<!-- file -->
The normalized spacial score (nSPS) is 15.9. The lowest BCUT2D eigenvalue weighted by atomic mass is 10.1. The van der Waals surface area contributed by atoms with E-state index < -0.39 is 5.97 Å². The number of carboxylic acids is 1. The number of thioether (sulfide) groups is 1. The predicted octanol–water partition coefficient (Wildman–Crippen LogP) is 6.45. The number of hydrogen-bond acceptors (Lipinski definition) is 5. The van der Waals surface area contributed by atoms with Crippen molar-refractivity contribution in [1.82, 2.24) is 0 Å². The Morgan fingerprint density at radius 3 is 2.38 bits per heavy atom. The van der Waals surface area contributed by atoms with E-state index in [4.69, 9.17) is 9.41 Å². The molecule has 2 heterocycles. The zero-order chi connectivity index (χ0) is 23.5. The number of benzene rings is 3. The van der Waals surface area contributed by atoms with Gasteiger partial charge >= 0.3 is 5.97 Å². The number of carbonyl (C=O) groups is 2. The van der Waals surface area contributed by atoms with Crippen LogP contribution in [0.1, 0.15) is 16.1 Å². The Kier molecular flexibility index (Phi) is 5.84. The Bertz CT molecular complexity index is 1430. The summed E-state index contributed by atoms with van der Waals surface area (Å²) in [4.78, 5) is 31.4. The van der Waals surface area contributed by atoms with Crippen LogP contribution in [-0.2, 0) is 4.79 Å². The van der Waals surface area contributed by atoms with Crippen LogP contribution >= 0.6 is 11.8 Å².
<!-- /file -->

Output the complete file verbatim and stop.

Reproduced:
The normalized spacial score (nSPS) is 15.9. The lowest BCUT2D eigenvalue weighted by atomic mass is 10.1. The van der Waals surface area contributed by atoms with E-state index < -0.39 is 5.97 Å². The number of carboxylic acids is 1. The number of thioether (sulfide) groups is 1. The predicted octanol–water partition coefficient (Wildman–Crippen LogP) is 6.45. The number of hydrogen-bond acceptors (Lipinski definition) is 5. The van der Waals surface area contributed by atoms with Crippen molar-refractivity contribution in [1.82, 2.24) is 0 Å². The Morgan fingerprint density at radius 3 is 2.38 bits per heavy atom. The van der Waals surface area contributed by atoms with E-state index in [4.69, 9.17) is 9.41 Å². The molecule has 2 heterocycles. The zero-order chi connectivity index (χ0) is 23.5. The number of benzene rings is 3. The van der Waals surface area contributed by atoms with Gasteiger partial charge >= 0.3 is 5.97 Å². The number of carbonyl (C=O) groups is 2. The van der Waals surface area contributed by atoms with Crippen LogP contribution in [0.1, 0.15) is 16.1 Å². The Kier molecular flexibility index (Phi) is 5.84. The Bertz CT molecular complexity index is 1430. The summed E-state index contributed by atoms with van der Waals surface area (Å²) in [4.78, 5) is 31.4. The van der Waals surface area contributed by atoms with Crippen LogP contribution in [-0.2, 0) is 4.79 Å². The van der Waals surface area contributed by atoms with Crippen LogP contribution >= 0.6 is 11.8 Å².